I took a good number of pictures over the weekend which I've uploaded on flickr. I'll try to add little descriptions to them over the next few days to give them some context.

Sunday, March 25, 2012

[ 12 / 52 ]

Week Twelve : It Really is a Great Wall
Week 12
Far and away the highlight of my recent trip to Beijing was the Great Wall of China.

It. Is. Freaking. Awesome.

Pictures really don't do it justice (not that that stopped me from trying) and it's difficult to find the words to describe it. The Great Wall is absolutely one of the wonders of the world and there is no substitute for being there yourself. Seeing the way it endlessly winds up and down the mountains is absolutely mind blowing. If it had been built yesterday we would still be declaring it a monumental achievement and a testimony to the awesomeness of mankind, so that fact that it is hundreds of years old only makes it that much more impressive.

We'd actually tried to go to the wall a couple days earlier but failed thanks to some spotty directions from a guidebook (read: the bus station it told us to go to doesn't exist). Wanting to avoid a possible tourist rush on Saturday, we decided to wait an extra day and try again (with new directions) on Sunday. The temperature proceeded to drop dramatically and we thought we had missed our best chance. Instead, Saturday night brought a light snowfall and Sunday greeted us with a rare sunny day, offering up pleasant weather and gorgeous views of the wall.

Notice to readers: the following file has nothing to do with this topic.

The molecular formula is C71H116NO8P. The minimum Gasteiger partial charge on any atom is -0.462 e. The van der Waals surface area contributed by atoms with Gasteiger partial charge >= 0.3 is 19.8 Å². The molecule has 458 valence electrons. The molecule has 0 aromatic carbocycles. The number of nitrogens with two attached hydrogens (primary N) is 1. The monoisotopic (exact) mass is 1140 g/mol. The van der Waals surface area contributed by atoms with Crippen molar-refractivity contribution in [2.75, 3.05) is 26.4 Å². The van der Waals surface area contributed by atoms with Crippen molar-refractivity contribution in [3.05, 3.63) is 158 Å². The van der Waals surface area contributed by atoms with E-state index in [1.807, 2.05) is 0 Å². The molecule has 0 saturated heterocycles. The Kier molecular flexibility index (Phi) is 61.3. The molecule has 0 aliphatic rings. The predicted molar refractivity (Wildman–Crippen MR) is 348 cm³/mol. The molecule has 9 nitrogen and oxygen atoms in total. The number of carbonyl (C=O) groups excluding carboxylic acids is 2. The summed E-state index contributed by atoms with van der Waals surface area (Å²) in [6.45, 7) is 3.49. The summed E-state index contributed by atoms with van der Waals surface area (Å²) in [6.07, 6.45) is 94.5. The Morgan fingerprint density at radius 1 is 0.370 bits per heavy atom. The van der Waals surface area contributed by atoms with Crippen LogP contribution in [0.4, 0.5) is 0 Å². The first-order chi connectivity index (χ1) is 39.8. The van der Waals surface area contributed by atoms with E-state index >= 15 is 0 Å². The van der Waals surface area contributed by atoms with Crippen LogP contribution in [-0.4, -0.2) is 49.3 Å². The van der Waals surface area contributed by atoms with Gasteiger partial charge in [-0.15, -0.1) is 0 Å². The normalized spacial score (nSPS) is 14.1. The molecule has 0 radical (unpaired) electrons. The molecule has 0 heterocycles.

There are several points you can climb the wall near Beijing. We opted for Mutianyu, which is supposed to be much less touristy and restored than the more popular Badaling location. Next time, I'd like to try making the 10km hike from Simatai to Jinshanling, which is supposed to be much less restored and really incredible.

Most people recommended I visit Shanghai instead of Beijing, especially for this time of year. Really the only reason that I stuck with Beijing was that I wanted to climb the Great Wall before moving back to the US. And you know what: once I was up on the wall looking out over the surrounding mountains I knew I had made the right choice.

Camera Info: Canon 7D | 19mm | f/ 8.0 | ISO 160 | 1/320 s

Wednesday, March 14, 2012

[ 11 / 52 ]

Week Eleven : On The Road Again